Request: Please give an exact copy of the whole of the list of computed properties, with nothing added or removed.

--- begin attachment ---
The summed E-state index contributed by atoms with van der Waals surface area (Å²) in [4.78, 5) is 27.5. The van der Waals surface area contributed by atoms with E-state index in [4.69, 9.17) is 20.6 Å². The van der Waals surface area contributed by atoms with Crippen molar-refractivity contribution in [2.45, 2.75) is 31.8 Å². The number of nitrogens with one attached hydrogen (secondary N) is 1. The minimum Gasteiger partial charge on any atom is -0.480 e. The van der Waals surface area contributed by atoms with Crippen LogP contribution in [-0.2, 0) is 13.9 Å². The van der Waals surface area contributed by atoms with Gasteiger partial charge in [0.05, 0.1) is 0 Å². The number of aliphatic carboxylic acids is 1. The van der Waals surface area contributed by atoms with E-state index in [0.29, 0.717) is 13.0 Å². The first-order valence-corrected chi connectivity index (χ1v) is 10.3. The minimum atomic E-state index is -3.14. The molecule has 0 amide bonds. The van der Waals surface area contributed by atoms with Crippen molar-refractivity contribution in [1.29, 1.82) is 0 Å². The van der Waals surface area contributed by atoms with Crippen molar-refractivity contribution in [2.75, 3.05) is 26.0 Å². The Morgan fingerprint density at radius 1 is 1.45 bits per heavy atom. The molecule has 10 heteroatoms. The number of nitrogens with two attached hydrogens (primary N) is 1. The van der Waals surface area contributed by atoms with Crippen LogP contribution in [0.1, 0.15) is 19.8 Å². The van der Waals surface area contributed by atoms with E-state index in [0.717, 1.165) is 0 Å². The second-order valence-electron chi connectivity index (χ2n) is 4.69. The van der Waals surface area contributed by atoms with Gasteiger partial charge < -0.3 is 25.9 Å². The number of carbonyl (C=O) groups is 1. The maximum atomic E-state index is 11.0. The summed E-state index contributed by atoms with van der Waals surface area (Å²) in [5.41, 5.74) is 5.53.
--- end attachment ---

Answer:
The summed E-state index contributed by atoms with van der Waals surface area (Å²) in [4.78, 5) is 27.5. The van der Waals surface area contributed by atoms with E-state index in [4.69, 9.17) is 20.6 Å². The van der Waals surface area contributed by atoms with Crippen molar-refractivity contribution in [2.45, 2.75) is 31.8 Å². The number of nitrogens with one attached hydrogen (secondary N) is 1. The minimum Gasteiger partial charge on any atom is -0.480 e. The van der Waals surface area contributed by atoms with Crippen LogP contribution in [-0.2, 0) is 13.9 Å². The van der Waals surface area contributed by atoms with Gasteiger partial charge in [0.05, 0.1) is 0 Å². The number of aliphatic carboxylic acids is 1. The van der Waals surface area contributed by atoms with E-state index in [0.29, 0.717) is 13.0 Å². The first-order valence-corrected chi connectivity index (χ1v) is 10.3. The minimum atomic E-state index is -3.14. The molecule has 0 amide bonds. The van der Waals surface area contributed by atoms with Crippen molar-refractivity contribution in [1.29, 1.82) is 0 Å². The van der Waals surface area contributed by atoms with Crippen molar-refractivity contribution in [2.75, 3.05) is 26.0 Å². The Morgan fingerprint density at radius 1 is 1.45 bits per heavy atom. The molecule has 10 heteroatoms. The number of nitrogens with two attached hydrogens (primary N) is 1. The van der Waals surface area contributed by atoms with Crippen LogP contribution in [0.1, 0.15) is 19.8 Å². The van der Waals surface area contributed by atoms with E-state index in [0.717, 1.165) is 0 Å². The second-order valence-electron chi connectivity index (χ2n) is 4.69. The van der Waals surface area contributed by atoms with Gasteiger partial charge < -0.3 is 25.9 Å². The number of carbonyl (C=O) groups is 1. The maximum atomic E-state index is 11.0. The summed E-state index contributed by atoms with van der Waals surface area (Å²) in [5.41, 5.74) is 5.53.